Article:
39 cm x 24 cm x 24 cm
Tiziana Bendall-Brunello’s sculpture “Proud” is a Victorian children’s dress in unglazed porcelain. The artist dipped the wear in liquid porcelain and modelled it. By the firing at a very high temperature, the material becomes extremely light and translucent. However, the resulting colour is natural white like unbleached cotton. Instead of presenting the gown as simply spread textile, Tiziana treated it as if there would be a body in it. The chest of dress is slightly bent forward, the non-existing left leg seems to be the vertical positioned supporting one, the right free leg is inclined backwards and the back of the skirt repeats this movement. By this modulation, the dress apparently strides forward. This movement is underlined by the extensions at the shoulders and the slightly backwards orientated sleeves.
Due to the material, the sculpture has a bony fossil-like look, which reminds antique marble sculptures. Moreover, its posture, shape and the non-existing arms and head evoke the antique sculpture of the “Nike of Samothrace“, which depicts the winged goddess of Victory found on the island Samothrace. Though, there are differences. The leg position is conversed and the wings are missing. More eminent is the concept of body and clothes. Nike wears her garments to accentuate the body by the wet-effect tight clothing. Whereas Tiziana’s sculpture only consists of the dress. Additionally, “Proud” is not to compare with stiff early medieval sculptures. Here the draped habit is like an armour, which conceals the body and head, hands and feed seem to be only attached. Nor is to think of the early Renaissance paintings for example Botticelli’s Flora in “Primavera” and “The Birth of Venus“. Here Flora is surrounded by her ballooned dress that shows the posture but not really the body.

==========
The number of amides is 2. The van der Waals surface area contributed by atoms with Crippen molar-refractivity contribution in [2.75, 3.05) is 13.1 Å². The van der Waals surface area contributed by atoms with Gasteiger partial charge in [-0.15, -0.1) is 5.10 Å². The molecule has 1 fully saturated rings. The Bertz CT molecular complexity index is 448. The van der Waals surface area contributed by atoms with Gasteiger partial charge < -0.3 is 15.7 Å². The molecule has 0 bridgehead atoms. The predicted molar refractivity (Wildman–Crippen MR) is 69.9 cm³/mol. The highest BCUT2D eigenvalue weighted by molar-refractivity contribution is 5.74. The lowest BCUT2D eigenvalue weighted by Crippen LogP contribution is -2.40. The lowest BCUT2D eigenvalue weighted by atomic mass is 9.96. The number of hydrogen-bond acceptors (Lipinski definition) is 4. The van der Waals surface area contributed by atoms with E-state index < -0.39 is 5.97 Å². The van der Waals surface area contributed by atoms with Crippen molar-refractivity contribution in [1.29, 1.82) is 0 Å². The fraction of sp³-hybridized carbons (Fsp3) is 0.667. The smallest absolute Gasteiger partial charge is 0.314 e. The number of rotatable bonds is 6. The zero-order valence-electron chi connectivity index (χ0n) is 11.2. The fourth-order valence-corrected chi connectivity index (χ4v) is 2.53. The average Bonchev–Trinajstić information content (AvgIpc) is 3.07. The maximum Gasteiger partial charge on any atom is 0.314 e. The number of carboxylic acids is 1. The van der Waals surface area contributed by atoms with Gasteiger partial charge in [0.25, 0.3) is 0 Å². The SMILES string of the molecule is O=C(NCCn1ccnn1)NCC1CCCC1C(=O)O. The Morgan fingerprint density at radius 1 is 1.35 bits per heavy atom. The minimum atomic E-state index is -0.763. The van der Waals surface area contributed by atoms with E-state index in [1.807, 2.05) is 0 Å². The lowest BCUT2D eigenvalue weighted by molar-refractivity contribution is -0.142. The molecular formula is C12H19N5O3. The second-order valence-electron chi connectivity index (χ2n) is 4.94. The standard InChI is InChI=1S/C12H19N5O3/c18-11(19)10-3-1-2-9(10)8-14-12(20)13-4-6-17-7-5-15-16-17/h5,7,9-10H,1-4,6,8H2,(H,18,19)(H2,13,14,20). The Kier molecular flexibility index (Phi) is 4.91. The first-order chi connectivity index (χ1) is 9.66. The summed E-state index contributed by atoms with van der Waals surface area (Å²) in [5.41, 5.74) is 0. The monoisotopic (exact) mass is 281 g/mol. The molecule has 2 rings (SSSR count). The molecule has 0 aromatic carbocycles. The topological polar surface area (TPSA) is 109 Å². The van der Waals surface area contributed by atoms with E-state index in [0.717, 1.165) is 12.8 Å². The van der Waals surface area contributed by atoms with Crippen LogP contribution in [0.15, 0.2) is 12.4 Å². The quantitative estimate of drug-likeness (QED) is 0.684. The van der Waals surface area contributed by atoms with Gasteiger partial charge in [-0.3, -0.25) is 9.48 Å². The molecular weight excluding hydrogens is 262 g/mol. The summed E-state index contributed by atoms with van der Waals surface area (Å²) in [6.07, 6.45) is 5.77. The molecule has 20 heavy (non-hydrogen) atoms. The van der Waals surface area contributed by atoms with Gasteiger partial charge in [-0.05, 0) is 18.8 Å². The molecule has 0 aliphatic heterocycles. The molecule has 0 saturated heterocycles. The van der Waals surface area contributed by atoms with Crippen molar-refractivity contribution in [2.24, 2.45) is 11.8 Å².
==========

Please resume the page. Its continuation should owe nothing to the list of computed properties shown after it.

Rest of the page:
Although, Tiziana only features the gown, the sculpture appears lively as if the wearer slipped out just a moment ago, left alone like a second skin. In doing so, the artists reverses the development of body conception in art history. After antiquity, the human body was wedged in its recess and clothes like a column. With the time, the sculptures gained more space, but still they were trapped in their alcoves. Only in the Renaissance and even more in the Baroque human representations started to be freestanding, extensive and independent. However, at this time the sculptures have lost their clothing and were mostly nude. Here starts Tiziana’s intervention: “Proud” is a little bit as if she has taken a dress of a vivid sculpture and positioned it as if the body would still be in.
Already the posture of the sculpture conveys self-confidence by the advanced upper body and the purposeful stride forward. Regarding the title of the oeuvre “Proud”, it looks like an illustration of the German expression, which describes proud people as with a chest swollen by pride. Since it seems to be a woman dress, it could refer to self-confident women. One might also think of its origin in the Victorian era and evoke the long reign of Queen Victoria, who was all but a feminist. Nevertheless, women have successfully fought for their rights during her rule: a first College for Women was founded, women obtained a right to personal property after divorce and a limited women’s suffrage was gained. This should be something to be proud of.